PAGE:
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Ann Intern Med. 2008 Oct 7;149(7):497-508, W96-9.

Behavioral counseling to prevent sexually transmitted infections: a systematic review for the U.S. Preventive Services Task Force.

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Center for Health Research, Kaiser Permanente Northwest, Portland, Oregon 97227, USA.



Despite advances in prevention and treatment, sexually transmitted infections (STIs) remain an important cause of morbidity and mortality in the United States.


To systematically review the evidence for behavioral counseling interventions to prevent STIs in adolescents and adults (nonpregnant and pregnant).


English-language articles in MEDLINE, PsycINFO, the Centers for Disease Control and Prevention's Prevention Synthesis Research Project database, and Cochrane databases (1988 through December 2007), supplemented with expert recommendations and the bibliographies of previous systematic reviews.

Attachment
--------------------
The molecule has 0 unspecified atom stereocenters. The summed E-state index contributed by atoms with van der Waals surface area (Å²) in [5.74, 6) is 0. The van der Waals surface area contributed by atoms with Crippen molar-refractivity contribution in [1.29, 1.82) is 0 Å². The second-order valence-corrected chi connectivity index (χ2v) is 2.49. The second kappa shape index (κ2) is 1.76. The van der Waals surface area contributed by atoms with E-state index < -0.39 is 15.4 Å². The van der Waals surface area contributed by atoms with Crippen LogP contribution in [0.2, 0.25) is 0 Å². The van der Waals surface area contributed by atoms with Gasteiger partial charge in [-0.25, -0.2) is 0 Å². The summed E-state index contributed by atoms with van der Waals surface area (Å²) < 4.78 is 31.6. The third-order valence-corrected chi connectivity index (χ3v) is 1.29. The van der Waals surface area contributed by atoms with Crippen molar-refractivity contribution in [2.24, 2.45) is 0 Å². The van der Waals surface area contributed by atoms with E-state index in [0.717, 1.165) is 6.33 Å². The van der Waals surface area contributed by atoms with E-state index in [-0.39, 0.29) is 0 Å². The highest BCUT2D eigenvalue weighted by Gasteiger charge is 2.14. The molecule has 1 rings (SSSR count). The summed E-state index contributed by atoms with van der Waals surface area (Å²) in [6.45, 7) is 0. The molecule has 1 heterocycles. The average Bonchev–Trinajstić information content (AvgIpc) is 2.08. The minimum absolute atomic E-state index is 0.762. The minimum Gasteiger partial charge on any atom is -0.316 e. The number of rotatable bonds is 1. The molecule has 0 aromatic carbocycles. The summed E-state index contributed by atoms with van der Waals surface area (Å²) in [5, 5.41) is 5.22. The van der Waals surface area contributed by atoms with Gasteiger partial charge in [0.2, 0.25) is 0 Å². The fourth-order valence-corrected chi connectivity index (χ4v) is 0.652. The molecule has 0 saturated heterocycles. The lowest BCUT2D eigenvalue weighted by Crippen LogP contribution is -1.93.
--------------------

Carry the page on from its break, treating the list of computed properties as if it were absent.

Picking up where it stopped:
Reviewers included 21 articles representing 15 fair- or good-quality randomized, controlled trials that evaluated behavioral counseling interventions feasible in primary care and 1 fair-quality and 1 good-quality controlled trial with study samples representative of primary care populations in English-speaking countries. Comparative effectiveness trials that did not include a true control group were excluded.


Investigators abstracted, critically appraised, and synthesized 21 articles that met inclusion criteria.


Most evidence suggests a modest reduction in STIs at 12 months among high-risk adults receiving multiple intervention sessions and among sexually active adolescents. Evidence also suggested that these interventions increase adherence to treatment recommendations for women in STI clinics and general contraceptive use in male adolescents and decrease nonsexual risky behavior and pregnancy in sexually active female adolescents. No evidence of substantial behavioral or biological harms for risk reduction counseling was found.


Significant clinical heterogeneity in study populations, interventions, and measurement of outcomes limited the reviewers' ability to meta-analyze trial results and to suggest important intervention components.


Good-quality evidence suggests that behavioral counseling interventions with multiple sessions conducted in STI clinics and primary care effectively reduces STI incidence in "at-risk" adult and adolescent populations. Additional trial evidence is needed for both lower-intensity behavioral counseling interventions and lower-risk patient populations.

[Indexed for MEDLINE]

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